The Studio of Ben Solowey’s second exhibition was New York in the Thirties, featuring Ben’s work from his years in Manhattan from 1928 – 1942.
New York in the Thirties showcased Ben’s paintings and drawings from those halcyon days in New York. The city was a cultural crossroads in the 1930s, and New York’s influence could be felt through the bold, imaginative work on view, which included still lifes, portraits, and landscapes. This work was first seen in international exhibitions alongside Picasso, Matisse, and other legendary artists of the period. Much of this work, including the portraits from the performing arts, had never been exhibited in Bucks County.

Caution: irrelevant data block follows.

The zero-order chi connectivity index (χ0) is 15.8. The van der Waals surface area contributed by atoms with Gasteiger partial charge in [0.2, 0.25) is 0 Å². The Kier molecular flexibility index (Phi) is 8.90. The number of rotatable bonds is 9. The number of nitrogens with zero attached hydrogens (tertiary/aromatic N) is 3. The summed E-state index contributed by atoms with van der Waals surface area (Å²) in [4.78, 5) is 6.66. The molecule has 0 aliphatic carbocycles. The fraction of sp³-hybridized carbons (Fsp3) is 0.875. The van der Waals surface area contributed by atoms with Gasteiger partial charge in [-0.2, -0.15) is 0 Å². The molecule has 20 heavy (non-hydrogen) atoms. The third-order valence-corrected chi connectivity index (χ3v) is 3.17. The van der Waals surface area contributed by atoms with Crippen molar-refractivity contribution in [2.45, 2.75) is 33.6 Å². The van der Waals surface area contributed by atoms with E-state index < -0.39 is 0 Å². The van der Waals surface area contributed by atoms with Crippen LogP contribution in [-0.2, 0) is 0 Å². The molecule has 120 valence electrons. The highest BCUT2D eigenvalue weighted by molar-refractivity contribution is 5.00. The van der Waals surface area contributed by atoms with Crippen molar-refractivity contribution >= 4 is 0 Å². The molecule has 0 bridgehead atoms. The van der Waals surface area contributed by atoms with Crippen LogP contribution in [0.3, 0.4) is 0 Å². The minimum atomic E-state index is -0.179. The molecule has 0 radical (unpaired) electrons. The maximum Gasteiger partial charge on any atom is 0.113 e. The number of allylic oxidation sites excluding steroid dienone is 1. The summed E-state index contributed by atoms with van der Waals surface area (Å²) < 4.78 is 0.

New York in the Thirties highlighted Ben’s acclaimed charcoal portraits of performers of the stage, screen and opera house. They are a significant piece of American cultural history. Commissioned by The New York Times and Herald Tribune to capture performers of the day for their drama pages, Solowey insisted on working from life for his drawings while many of contemporaries relied on photographs for their sketches. To be drawn by Solowey was a sign that a performer had “arrived.” His portraits were eagerly awaited each week by both performers and newspaper readers. Solowey portraits in this exhibition include Jimmy Durante, Marlene Dietrich, Claude Rains, Ethel Barrymore, George Balanchine, Clara Bow, Noel Coward, Fanny Brice, John Garfield, Jessica Tandy, Rodgers and Hart, and over 800 others.